Former West Ham player Paolo Di Canio has revealed that he has rejected a lucrative offer to return to the game, it has been reported.

The controversial Italian, who became a cult hero in the east end of London after making 118 appearances for our Hammers, and at that time became our clubs record Premier League goalscorer – which was then taken over by Michail Antonio in 2021, has been out of the management game since leaving his post at Sunderland back in 2013.

Prior to the taking the hot seat Di Canio experienced a playing career that certainly was never dull, from incredible skills, pushing a referee, scoring a winner at Old Trafford, demanding to be substituted and scoring one of the best Premier League goals in history – it really was a roller coaster time and one many Irons fans remember fondly.

Since hanging up his boots, Di Canio continued his passionate and headline making manners into the world of management, with stints at both Swindon Town and Sunderland – again showcasing his desire to win with memorable moments of the former striker not hiding his feelings on the touchline.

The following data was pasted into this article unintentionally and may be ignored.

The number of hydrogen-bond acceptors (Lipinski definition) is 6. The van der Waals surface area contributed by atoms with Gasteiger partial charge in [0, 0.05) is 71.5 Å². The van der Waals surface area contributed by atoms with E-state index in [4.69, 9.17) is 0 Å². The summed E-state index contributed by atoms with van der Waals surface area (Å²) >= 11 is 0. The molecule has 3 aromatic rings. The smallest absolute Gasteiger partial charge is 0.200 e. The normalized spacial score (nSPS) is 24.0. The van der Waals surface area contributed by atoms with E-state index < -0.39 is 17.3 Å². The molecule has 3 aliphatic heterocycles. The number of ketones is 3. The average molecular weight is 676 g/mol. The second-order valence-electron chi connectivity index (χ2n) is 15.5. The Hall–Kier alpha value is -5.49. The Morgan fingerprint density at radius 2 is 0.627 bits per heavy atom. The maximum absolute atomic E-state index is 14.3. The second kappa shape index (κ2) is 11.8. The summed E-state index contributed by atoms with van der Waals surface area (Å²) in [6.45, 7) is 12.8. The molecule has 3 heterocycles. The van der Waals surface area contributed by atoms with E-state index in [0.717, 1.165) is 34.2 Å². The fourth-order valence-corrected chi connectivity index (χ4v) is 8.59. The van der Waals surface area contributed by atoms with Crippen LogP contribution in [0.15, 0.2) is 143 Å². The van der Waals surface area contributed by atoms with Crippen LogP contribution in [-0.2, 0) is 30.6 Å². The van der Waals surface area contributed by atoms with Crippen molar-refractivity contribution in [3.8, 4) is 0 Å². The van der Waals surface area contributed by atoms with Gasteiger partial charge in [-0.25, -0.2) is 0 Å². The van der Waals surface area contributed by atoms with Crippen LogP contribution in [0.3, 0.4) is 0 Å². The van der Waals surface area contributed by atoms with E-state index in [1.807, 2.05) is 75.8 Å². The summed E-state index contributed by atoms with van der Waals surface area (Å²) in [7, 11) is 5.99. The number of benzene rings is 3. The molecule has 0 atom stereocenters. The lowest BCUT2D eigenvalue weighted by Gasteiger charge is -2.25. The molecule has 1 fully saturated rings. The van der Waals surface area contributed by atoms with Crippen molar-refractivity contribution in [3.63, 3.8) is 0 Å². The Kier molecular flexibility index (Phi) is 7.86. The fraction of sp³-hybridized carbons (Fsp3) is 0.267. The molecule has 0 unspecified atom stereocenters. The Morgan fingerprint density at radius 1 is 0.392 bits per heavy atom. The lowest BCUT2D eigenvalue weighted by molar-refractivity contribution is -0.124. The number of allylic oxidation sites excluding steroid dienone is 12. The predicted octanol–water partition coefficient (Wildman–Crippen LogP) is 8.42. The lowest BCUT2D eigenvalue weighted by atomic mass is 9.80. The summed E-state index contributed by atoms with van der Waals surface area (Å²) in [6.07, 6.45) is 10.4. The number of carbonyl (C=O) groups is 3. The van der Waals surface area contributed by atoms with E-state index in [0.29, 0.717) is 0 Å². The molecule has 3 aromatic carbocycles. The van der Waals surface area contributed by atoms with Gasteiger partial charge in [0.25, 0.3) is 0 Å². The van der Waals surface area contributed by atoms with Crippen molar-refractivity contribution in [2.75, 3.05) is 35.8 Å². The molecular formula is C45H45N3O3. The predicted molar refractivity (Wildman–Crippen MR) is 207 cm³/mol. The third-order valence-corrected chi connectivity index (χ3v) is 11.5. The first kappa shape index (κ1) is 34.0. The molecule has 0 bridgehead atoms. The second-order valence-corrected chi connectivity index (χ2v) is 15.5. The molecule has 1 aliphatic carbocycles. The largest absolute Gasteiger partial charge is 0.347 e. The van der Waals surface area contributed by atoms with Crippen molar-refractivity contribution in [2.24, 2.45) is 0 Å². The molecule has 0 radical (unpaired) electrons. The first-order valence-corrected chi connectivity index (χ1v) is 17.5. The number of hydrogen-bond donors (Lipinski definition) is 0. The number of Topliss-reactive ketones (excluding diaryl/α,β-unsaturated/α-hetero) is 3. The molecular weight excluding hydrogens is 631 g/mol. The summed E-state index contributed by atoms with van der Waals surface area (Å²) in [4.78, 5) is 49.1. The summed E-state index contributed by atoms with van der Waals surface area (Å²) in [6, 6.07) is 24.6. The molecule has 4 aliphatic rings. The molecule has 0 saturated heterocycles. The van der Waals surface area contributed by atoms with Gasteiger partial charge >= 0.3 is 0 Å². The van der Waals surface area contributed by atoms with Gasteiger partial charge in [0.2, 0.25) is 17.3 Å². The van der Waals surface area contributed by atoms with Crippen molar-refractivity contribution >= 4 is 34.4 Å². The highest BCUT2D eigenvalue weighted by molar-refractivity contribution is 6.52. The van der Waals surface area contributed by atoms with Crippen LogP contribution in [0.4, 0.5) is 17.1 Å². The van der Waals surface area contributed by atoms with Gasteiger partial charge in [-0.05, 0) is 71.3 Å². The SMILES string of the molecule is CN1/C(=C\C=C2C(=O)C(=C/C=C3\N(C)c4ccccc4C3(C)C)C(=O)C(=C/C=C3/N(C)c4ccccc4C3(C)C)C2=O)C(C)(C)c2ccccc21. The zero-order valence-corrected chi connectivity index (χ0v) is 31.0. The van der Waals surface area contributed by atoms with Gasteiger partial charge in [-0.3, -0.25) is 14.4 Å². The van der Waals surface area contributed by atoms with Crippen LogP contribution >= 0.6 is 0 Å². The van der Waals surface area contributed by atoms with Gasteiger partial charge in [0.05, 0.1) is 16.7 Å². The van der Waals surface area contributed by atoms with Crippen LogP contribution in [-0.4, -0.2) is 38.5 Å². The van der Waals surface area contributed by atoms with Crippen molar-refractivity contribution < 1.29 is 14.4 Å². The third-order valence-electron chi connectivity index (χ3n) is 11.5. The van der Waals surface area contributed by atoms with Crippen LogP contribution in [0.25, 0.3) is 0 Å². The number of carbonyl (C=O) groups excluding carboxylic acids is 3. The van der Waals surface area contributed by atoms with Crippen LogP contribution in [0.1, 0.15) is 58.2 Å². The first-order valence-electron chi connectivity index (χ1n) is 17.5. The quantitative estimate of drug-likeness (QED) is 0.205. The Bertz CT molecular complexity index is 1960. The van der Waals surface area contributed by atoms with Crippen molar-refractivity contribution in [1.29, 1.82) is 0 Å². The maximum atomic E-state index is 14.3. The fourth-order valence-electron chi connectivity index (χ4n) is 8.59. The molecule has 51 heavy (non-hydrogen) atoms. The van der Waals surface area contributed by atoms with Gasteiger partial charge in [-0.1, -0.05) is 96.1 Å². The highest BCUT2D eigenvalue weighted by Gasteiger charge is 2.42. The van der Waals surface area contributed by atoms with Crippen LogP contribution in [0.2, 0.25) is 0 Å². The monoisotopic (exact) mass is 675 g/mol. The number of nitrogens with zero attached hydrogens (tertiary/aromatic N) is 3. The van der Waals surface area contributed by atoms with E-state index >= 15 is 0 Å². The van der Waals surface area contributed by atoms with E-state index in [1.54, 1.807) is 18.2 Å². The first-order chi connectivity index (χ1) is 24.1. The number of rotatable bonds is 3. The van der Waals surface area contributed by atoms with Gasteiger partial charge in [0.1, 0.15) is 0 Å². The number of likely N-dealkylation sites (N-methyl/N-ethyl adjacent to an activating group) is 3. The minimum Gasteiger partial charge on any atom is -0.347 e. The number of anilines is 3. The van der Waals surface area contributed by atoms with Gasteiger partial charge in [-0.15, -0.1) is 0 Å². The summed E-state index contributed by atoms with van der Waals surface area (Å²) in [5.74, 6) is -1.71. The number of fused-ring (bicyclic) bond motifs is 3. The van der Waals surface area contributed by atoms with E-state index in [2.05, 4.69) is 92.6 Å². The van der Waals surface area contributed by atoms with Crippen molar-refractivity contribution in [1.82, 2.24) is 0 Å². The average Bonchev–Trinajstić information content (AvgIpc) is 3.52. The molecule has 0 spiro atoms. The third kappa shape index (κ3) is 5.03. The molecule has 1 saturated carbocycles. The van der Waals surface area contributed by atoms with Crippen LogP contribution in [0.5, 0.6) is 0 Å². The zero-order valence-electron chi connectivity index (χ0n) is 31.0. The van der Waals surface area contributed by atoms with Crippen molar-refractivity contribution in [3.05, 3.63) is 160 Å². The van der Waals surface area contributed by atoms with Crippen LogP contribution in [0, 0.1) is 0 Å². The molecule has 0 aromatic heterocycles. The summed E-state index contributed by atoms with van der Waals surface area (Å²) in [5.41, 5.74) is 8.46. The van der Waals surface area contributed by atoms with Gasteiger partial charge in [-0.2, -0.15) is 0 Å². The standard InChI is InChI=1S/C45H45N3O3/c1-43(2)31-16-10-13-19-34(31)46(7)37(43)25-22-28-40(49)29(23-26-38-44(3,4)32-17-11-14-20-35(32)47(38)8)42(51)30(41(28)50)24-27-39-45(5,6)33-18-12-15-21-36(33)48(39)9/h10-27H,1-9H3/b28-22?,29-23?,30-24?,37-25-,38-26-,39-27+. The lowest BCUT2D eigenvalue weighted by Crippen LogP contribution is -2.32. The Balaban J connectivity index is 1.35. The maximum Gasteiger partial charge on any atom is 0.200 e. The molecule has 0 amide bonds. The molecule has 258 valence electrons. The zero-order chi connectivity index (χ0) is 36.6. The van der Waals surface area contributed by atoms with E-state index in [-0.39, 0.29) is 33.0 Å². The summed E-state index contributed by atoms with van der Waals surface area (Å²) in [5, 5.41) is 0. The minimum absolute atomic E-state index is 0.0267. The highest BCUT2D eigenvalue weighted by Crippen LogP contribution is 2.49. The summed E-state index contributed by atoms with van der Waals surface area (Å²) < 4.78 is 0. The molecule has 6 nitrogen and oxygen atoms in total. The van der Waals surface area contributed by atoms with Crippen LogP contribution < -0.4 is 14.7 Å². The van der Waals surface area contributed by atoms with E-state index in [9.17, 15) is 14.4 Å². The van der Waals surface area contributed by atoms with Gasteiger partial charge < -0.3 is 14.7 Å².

However it has now been 10 years since Di Canio was in the game, with plenty of rumours over the years linking him with returns, even at times to West Ham – although to-date none have those have come to fruition.

Di Canio though is reportedly still keeping his options open, and is particular about his next post, even admitting he has turned down a lucrative offer to work alongside former Manchester City and Italy manager Roberto Mancini, it has been reported by London World.

“I didn’t just say no to oil money, because it would have been an important experience in an environment that wants to grow and establish itself, like I do myself,” said Di Canio.

“Roberto Mancini didn’t offer me a minor role, he wanted me as a second coach on the pitch to train and improve the players. His courtship made me proud, especially given that we aren’t particularly close: a few games of Padel, a chat and not a lot more, so if he thought about me, it’s because he believes in my ideas and my work.

“If I’m just sitting on the bench for wages, I don’t go.”